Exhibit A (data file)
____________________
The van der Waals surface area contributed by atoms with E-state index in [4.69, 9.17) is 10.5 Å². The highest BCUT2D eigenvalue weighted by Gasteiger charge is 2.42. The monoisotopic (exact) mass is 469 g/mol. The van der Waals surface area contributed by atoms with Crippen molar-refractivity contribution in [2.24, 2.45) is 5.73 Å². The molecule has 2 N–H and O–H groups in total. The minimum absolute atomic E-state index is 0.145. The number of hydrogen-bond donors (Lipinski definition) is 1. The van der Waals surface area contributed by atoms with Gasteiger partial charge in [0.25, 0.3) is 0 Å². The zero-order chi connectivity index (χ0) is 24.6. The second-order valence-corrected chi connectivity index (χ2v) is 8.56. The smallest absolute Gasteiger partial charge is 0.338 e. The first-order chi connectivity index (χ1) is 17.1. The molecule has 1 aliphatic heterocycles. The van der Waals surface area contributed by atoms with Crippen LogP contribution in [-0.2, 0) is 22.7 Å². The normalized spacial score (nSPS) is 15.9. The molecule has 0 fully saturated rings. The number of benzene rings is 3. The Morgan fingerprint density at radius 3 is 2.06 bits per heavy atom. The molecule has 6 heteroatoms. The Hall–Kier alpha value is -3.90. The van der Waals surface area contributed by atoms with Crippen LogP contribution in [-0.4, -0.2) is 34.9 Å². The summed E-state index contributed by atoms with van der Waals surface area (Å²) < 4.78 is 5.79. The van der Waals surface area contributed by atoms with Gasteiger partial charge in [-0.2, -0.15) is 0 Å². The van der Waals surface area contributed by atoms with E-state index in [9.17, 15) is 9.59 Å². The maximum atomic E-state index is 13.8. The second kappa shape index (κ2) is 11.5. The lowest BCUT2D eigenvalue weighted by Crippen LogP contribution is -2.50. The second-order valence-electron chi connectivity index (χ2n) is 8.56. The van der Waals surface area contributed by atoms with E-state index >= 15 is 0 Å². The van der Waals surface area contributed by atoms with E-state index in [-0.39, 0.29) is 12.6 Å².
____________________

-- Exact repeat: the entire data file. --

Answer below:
The van der Waals surface area contributed by atoms with E-state index in [4.69, 9.17) is 10.5 Å². The highest BCUT2D eigenvalue weighted by Gasteiger charge is 2.42. The monoisotopic (exact) mass is 469 g/mol. The van der Waals surface area contributed by atoms with Crippen molar-refractivity contribution in [2.24, 2.45) is 5.73 Å². The molecule has 2 N–H and O–H groups in total. The minimum absolute atomic E-state index is 0.145. The number of hydrogen-bond donors (Lipinski definition) is 1. The van der Waals surface area contributed by atoms with Gasteiger partial charge in [0.25, 0.3) is 0 Å². The zero-order chi connectivity index (χ0) is 24.6. The second-order valence-corrected chi connectivity index (χ2v) is 8.56. The smallest absolute Gasteiger partial charge is 0.338 e. The first-order chi connectivity index (χ1) is 17.1. The molecule has 1 aliphatic heterocycles. The van der Waals surface area contributed by atoms with Crippen LogP contribution in [-0.2, 0) is 22.7 Å². The normalized spacial score (nSPS) is 15.9. The molecule has 0 fully saturated rings. The number of benzene rings is 3. The Morgan fingerprint density at radius 3 is 2.06 bits per heavy atom. The molecule has 6 heteroatoms. The Hall–Kier alpha value is -3.90. The van der Waals surface area contributed by atoms with Crippen LogP contribution in [-0.4, -0.2) is 34.9 Å². The summed E-state index contributed by atoms with van der Waals surface area (Å²) < 4.78 is 5.79. The van der Waals surface area contributed by atoms with Gasteiger partial charge in [-0.2, -0.15) is 0 Å². The van der Waals surface area contributed by atoms with E-state index in [9.17, 15) is 9.59 Å². The maximum atomic E-state index is 13.8. The second kappa shape index (κ2) is 11.5. The lowest BCUT2D eigenvalue weighted by Crippen LogP contribution is -2.50. The second-order valence-electron chi connectivity index (χ2n) is 8.56. The van der Waals surface area contributed by atoms with E-state index >= 15 is 0 Å². The van der Waals surface area contributed by atoms with E-state index in [-0.39, 0.29) is 12.6 Å².